One of the mysteries of the English language finally explained.
A method of transmitting or receiving data (especially video and audio material) over a computer network as a steady, continuous flow, allowing playback to start while the rest of the data is still being received.
- ‘Video streaming is really a secondary application that can make use of existing and developing high-speed infrastructure.’
- ‘Network executives insist they have no grand plan to begin routine streaming of their programming.’
- ‘There is huge demand for content delivery and streaming.’
- ‘You're going to see more demand for multimedia streaming.’
- ‘Live streaming through webcams allows real time viewing of art events anywhere on the globe.’
- ‘The live race viewer will be on this web site every day of racing and on finals day live video streaming is also available to countries outside of Europe.’
- ‘The general opinion was that video streaming had proved its commercial value.’
- ‘The service, which includes both text and audio streaming of radio services in all languages, increased well above comparable internet growth rates.’
- ‘Do you have any plans for passworded or paid streaming?’
- ‘Or are you looking to do video capture and streaming over your network?’
- ‘Pay-per-view sites with some of the most compelling streaming don't yet show up on the lists.’
- ‘Some cable operators fear that video streaming will allow large numbers of consumers to bypass cable service and get programming over the Internet.’
- ‘Video streaming is going to be a bit more challenging.’
- ‘Paper output and video streaming are of less importance than meeting the growing need to get content written, approved, and out to a Web site.’
- ‘Video streaming is now available and as this technology is perfected, there will be opportunities to produce video programs to air on the Internet.’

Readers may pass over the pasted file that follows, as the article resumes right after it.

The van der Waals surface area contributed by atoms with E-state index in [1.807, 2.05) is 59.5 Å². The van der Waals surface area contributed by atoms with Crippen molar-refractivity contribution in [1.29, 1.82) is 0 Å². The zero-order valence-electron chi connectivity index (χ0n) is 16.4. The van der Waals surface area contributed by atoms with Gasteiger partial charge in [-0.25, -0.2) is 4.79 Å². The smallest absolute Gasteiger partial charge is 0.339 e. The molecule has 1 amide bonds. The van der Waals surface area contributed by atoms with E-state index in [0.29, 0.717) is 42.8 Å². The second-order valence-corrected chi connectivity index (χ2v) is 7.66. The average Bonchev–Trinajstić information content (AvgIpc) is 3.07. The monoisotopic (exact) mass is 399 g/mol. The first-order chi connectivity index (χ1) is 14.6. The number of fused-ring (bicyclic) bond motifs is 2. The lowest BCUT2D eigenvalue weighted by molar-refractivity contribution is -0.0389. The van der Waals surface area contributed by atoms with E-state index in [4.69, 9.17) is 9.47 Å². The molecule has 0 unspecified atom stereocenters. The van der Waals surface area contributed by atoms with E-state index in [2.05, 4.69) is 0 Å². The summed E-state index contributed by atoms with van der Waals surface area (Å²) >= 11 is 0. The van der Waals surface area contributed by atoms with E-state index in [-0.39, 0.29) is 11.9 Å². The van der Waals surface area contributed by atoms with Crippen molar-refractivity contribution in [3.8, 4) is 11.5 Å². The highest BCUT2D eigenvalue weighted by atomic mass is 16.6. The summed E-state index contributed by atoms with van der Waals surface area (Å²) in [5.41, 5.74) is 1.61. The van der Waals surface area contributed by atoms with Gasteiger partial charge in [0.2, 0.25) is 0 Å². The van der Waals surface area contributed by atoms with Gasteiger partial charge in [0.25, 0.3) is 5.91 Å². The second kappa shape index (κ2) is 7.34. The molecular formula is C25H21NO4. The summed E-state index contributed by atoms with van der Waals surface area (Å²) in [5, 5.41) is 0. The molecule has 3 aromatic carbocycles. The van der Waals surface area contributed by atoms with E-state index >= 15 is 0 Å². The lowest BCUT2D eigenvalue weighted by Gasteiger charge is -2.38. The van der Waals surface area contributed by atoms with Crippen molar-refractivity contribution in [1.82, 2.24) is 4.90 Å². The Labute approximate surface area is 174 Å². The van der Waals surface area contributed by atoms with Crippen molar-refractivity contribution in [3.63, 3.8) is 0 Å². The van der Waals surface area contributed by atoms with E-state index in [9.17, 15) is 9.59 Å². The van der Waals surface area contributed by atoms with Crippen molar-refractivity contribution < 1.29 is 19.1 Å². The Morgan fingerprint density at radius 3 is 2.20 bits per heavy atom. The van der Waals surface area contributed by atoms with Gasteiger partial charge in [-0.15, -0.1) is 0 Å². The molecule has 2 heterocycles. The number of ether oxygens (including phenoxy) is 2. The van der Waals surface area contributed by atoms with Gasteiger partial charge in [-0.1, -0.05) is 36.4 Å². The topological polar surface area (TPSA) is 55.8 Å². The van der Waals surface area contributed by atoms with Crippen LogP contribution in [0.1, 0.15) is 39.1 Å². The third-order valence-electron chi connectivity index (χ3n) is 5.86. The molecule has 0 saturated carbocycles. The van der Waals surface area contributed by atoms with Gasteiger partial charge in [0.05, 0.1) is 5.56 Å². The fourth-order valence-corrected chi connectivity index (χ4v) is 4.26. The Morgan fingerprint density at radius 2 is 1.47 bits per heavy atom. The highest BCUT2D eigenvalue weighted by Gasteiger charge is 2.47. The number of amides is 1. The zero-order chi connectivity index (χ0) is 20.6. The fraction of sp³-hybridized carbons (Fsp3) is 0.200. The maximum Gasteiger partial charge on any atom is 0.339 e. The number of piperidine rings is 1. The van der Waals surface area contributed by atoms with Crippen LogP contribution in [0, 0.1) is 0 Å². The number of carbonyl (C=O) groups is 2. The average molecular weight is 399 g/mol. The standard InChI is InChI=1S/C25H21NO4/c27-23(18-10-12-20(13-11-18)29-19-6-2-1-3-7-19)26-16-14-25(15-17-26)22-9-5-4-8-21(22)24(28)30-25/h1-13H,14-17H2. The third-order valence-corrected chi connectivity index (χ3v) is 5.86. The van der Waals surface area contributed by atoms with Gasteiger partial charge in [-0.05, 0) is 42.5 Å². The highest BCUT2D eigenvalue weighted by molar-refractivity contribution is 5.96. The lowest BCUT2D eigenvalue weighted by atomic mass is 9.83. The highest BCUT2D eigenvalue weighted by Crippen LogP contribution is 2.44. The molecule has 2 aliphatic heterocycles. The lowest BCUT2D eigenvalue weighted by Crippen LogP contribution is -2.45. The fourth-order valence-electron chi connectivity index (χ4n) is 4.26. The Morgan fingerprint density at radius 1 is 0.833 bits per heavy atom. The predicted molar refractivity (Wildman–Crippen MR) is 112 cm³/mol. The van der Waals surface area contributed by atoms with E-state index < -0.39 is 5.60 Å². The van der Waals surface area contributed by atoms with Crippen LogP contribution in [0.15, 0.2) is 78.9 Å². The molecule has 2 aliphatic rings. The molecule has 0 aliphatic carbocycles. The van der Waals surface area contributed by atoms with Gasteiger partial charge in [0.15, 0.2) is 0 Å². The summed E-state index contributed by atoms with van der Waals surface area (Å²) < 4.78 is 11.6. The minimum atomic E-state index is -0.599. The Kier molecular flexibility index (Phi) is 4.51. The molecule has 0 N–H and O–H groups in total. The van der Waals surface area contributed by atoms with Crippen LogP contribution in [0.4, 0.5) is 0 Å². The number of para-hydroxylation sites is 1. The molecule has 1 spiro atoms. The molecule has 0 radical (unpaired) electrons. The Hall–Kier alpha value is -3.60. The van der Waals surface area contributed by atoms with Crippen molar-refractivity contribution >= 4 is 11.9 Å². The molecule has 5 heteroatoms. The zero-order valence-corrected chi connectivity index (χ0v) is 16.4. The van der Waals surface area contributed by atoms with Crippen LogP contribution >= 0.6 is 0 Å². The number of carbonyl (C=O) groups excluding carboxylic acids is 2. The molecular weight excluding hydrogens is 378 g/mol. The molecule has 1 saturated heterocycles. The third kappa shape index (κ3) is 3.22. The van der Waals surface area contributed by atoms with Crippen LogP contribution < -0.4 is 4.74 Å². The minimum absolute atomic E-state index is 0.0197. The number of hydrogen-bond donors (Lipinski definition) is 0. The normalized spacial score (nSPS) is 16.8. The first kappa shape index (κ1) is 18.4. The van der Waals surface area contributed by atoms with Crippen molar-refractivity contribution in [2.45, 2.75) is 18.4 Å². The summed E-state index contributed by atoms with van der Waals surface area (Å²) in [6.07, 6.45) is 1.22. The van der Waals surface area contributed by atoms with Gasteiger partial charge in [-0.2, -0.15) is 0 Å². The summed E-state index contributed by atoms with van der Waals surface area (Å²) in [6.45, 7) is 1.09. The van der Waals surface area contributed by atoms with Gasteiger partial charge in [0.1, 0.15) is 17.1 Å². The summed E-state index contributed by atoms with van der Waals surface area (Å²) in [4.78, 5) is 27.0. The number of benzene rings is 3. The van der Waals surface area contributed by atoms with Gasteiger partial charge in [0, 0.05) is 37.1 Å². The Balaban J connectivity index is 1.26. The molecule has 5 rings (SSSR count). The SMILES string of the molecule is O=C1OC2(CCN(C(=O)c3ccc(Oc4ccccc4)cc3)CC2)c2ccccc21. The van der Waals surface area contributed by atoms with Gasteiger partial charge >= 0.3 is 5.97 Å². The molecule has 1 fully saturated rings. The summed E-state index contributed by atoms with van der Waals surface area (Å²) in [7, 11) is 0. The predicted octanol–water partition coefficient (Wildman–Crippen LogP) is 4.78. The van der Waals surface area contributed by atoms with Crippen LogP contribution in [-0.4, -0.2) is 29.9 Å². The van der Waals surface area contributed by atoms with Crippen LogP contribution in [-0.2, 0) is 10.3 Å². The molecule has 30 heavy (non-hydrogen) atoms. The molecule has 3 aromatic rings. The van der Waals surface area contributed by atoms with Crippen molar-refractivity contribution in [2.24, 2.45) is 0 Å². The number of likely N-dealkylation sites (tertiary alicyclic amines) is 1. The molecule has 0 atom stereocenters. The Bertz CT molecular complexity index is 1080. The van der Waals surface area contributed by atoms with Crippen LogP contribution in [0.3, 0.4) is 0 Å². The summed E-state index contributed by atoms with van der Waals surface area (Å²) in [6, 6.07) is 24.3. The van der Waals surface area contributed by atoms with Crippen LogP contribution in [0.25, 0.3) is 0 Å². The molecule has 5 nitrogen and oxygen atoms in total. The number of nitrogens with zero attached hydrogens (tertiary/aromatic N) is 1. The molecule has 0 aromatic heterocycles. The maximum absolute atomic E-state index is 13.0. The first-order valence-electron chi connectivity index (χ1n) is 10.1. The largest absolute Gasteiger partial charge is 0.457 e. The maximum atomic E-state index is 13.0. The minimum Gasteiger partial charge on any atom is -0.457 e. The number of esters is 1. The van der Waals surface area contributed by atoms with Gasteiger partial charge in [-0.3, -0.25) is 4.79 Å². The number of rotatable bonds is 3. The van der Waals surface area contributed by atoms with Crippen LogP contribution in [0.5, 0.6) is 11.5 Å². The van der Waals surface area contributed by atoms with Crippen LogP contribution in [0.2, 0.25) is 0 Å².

- ‘The attractiveness of video streaming is an example of a much broader phenomenon.’
- ‘Courses which incorporate bandwidth-hungry media such as video streaming and audio may not be accessible without the right platform.’
- ‘Audio streaming may be common, but bandwidth constraints limit its quality.’
- ‘Video streaming of major events has become widespread on the internet and is expected to grow significantly with the growth of broadband.’
- ‘But that's not to say some impressive video streaming will be possible.’
2British The practice of putting schoolchildren in groups of the same age and ability to be taught together.‘streaming within secondary schools is common practice’
Relating to or making use of a form of tape transport, used mainly to provide backup storage, in which data may be transferred in bulk while the tape is in motion.
- ‘Snapshots are stored on disk, which provides fast, direct access rather than the slower mechanical streaming access provided by tape.’
- ‘As a streaming technology, tape drives work best when data is coming to them at their rated speed.’
- ‘The current technology for such machines is the streaming tape drive.’
Of or relating to data transmitted in a continuous stream while earlier parts are being used.
- ‘For the first time in history, international streaming channels now outnumber channels from the US.’
- ‘She has written and lectured about streaming media, net art and new media cultures.’
- ‘One blogger wrote how mad he was over the fact that the streaming video wasn't live, saying the clips were stale the moment they were up.’
- ‘They're even offering streaming versions of most of their new programs right on their website.’
- ‘Many radio stations use the streaming capabilities of this format to transmit their programmes over the net.’
3British (of a cold) accompanied by copious running of the nose and eyes.‘she's got a streaming cold’flowing, gushing, rushing, movingView synonyms
In this article we explore how to impress employers with a spot-on CV.